On April 23, 2014, Brazil’s President Dilma Rousseff enacted the country’s long awaited Internet Bill of Rights, locally known as “Marco Civil da Internet”.
First introduced to the legislature in 2011, the bill was finally approved by Congress and submitted to the Senate in late March this year, after long public debate and several failed attempts of having it voted through the Congressional House.
Made a constitutional priority by the Brazilian Government following the revelations from Edward Snowden regarding American espionage, the bill moved unusually quickly through the Senate, within less than a month after being approved in Congress.
Upon the Senate’s approval, President Rousseff strategically held the enactment of the bill during the first day of “NETmundial”, hosted in Sao Paulo - Brazil’s most trenchant city. The event is a global forum on the future of Internet governance and features representatives of 97 countries, including the US, Brazil, Russia, France, Germany, India, and others.
The new law, which establishes rules on net neutrality, privacy, data retention and intermediary liability, amongst other issues, will become effective 60 days after its official publication held on April 24, 2014.
So how does it impact Intermediary Liability?
Despite controversial and passionate views from both enthusiasts and critics, the recently sanctioned law is viewed as a breakthrough for Brazil’s Internet Governance laws, impacting all players on the Internet, intermediaries included, of course.
Up until recently, the Country had not yet enacted a specific law regulating broad intermediary liability, or the Internet itself, for that matter. Instead, interactions over the Internet were governed by the Country’s general existing legislation, minor legislation updates, and overall case law.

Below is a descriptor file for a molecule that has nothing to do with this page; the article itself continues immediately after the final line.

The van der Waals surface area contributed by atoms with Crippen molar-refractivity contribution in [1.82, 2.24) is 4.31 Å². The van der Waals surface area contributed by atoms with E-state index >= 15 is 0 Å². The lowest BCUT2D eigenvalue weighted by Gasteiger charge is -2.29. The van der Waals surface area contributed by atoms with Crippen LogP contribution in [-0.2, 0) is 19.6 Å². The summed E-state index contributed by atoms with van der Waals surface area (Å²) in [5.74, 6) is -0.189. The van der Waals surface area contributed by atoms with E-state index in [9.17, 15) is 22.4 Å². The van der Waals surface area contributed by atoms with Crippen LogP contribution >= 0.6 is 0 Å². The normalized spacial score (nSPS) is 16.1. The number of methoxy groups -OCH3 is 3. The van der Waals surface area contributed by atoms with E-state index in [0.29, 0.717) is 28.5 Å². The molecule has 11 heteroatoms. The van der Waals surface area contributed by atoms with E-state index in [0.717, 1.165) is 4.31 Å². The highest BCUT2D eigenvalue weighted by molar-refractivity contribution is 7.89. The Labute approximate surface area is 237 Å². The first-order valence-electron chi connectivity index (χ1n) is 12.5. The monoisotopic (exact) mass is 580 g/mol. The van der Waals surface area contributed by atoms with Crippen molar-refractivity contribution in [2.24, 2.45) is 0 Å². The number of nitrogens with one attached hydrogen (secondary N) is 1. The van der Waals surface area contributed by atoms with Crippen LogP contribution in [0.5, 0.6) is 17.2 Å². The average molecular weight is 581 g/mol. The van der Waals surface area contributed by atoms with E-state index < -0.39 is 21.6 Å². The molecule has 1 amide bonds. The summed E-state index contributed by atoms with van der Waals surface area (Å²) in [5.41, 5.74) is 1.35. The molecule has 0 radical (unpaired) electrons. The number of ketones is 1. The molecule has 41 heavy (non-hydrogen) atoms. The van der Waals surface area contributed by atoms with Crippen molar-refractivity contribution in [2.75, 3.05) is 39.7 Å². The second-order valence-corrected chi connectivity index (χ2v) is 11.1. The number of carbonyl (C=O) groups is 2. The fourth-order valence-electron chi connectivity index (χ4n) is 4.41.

The existing legal scenario created some level of uncertainty for intermediaries as to their liability for user-generated content, with different judicial interpretations arising out of the Country’s many courts.
For the last few years, Brazil has been one the leading countries in takedown requests and lawsuits, according to companies like Google and Twitter. In the recent past, several high profile intermediary liability cases also have gained international media attention.
The recently enacted Brazilian Law now provides a clear safe harbor for intermediaries, who will only be held liable for damages arising from user-generated content when failing to comply with a takedown order issued by a reputable Court. The exception will be for cases relating to private ‘sexual content’, when the intermediary could be held secondarily liable for damages, if failing to act upon user notification.
The new law – with its explicit safe harbor - is expected to provide breathing room for intermediaries operating in Brazil, partly reducing not only the amount of litigation exposure, but also the uncertainty towards liability relating to takedown requests made by users.
In order to propagate its efforts regarding Internet governance, the Brazilian Government is expected to soon release an official English version of its “Marco Civil da Internet”.
Until then, you can see the full text of the new law, in English, by clicking here (Unofficial Free Translation).
The author of this blog post, Diego Spinola, is an LLM candidate at Stanford Law School and a qualified Brazilian attorney. He can be reached at dspinola at stanford.edu.
Date published: April 30, 2014